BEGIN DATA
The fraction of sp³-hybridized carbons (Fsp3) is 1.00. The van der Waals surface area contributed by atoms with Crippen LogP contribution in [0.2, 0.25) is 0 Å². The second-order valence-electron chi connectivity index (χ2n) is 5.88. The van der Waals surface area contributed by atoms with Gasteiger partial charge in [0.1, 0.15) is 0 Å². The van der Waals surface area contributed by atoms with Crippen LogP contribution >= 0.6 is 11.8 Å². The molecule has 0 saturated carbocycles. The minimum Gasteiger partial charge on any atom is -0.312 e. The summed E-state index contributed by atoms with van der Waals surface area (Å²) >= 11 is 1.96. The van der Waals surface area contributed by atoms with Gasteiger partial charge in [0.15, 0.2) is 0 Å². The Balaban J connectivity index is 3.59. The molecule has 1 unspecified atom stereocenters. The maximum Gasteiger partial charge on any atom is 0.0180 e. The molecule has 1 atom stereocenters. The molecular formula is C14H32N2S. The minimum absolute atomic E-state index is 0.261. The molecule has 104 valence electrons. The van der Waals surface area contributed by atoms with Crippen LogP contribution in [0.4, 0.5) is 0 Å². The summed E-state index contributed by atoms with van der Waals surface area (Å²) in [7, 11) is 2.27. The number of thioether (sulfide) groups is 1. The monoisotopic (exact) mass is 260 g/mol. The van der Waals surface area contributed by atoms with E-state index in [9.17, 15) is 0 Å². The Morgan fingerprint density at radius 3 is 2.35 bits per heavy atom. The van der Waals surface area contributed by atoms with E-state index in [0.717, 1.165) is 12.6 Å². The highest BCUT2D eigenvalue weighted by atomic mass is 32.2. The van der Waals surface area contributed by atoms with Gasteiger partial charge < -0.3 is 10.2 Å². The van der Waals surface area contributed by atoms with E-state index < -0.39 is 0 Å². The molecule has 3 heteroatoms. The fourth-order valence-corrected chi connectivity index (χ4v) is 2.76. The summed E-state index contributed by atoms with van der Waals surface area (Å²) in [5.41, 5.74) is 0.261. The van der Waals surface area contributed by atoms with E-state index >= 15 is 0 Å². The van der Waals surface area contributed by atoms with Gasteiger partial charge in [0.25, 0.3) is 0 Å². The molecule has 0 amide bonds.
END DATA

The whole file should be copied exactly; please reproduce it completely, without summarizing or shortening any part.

The fraction of sp³-hybridized carbons (Fsp3) is 1.00. The van der Waals surface area contributed by atoms with Crippen LogP contribution in [0.2, 0.25) is 0 Å². The second-order valence-electron chi connectivity index (χ2n) is 5.88. The van der Waals surface area contributed by atoms with Gasteiger partial charge in [0.1, 0.15) is 0 Å². The van der Waals surface area contributed by atoms with Crippen LogP contribution >= 0.6 is 11.8 Å². The molecule has 0 saturated carbocycles. The minimum Gasteiger partial charge on any atom is -0.312 e. The summed E-state index contributed by atoms with van der Waals surface area (Å²) >= 11 is 1.96. The van der Waals surface area contributed by atoms with Gasteiger partial charge in [0.15, 0.2) is 0 Å². The Balaban J connectivity index is 3.59. The molecule has 1 unspecified atom stereocenters. The maximum Gasteiger partial charge on any atom is 0.0180 e. The molecule has 1 atom stereocenters. The molecular formula is C14H32N2S. The minimum absolute atomic E-state index is 0.261. The molecule has 104 valence electrons. The van der Waals surface area contributed by atoms with Crippen LogP contribution in [0.4, 0.5) is 0 Å². The summed E-state index contributed by atoms with van der Waals surface area (Å²) in [7, 11) is 2.27. The number of thioether (sulfide) groups is 1. The monoisotopic (exact) mass is 260 g/mol. The van der Waals surface area contributed by atoms with E-state index in [9.17, 15) is 0 Å². The Morgan fingerprint density at radius 3 is 2.35 bits per heavy atom. The van der Waals surface area contributed by atoms with E-state index in [0.717, 1.165) is 12.6 Å². The highest BCUT2D eigenvalue weighted by atomic mass is 32.2. The van der Waals surface area contributed by atoms with Gasteiger partial charge < -0.3 is 10.2 Å². The van der Waals surface area contributed by atoms with E-state index < -0.39 is 0 Å². The molecule has 3 heteroatoms. The fourth-order valence-corrected chi connectivity index (χ4v) is 2.76. The summed E-state index contributed by atoms with van der Waals surface area (Å²) in [5.41, 5.74) is 0.261. The van der Waals surface area contributed by atoms with E-state index >= 15 is 0 Å². The van der Waals surface area contributed by atoms with Gasteiger partial charge in [0.25, 0.3) is 0 Å². The molecule has 0 amide bonds.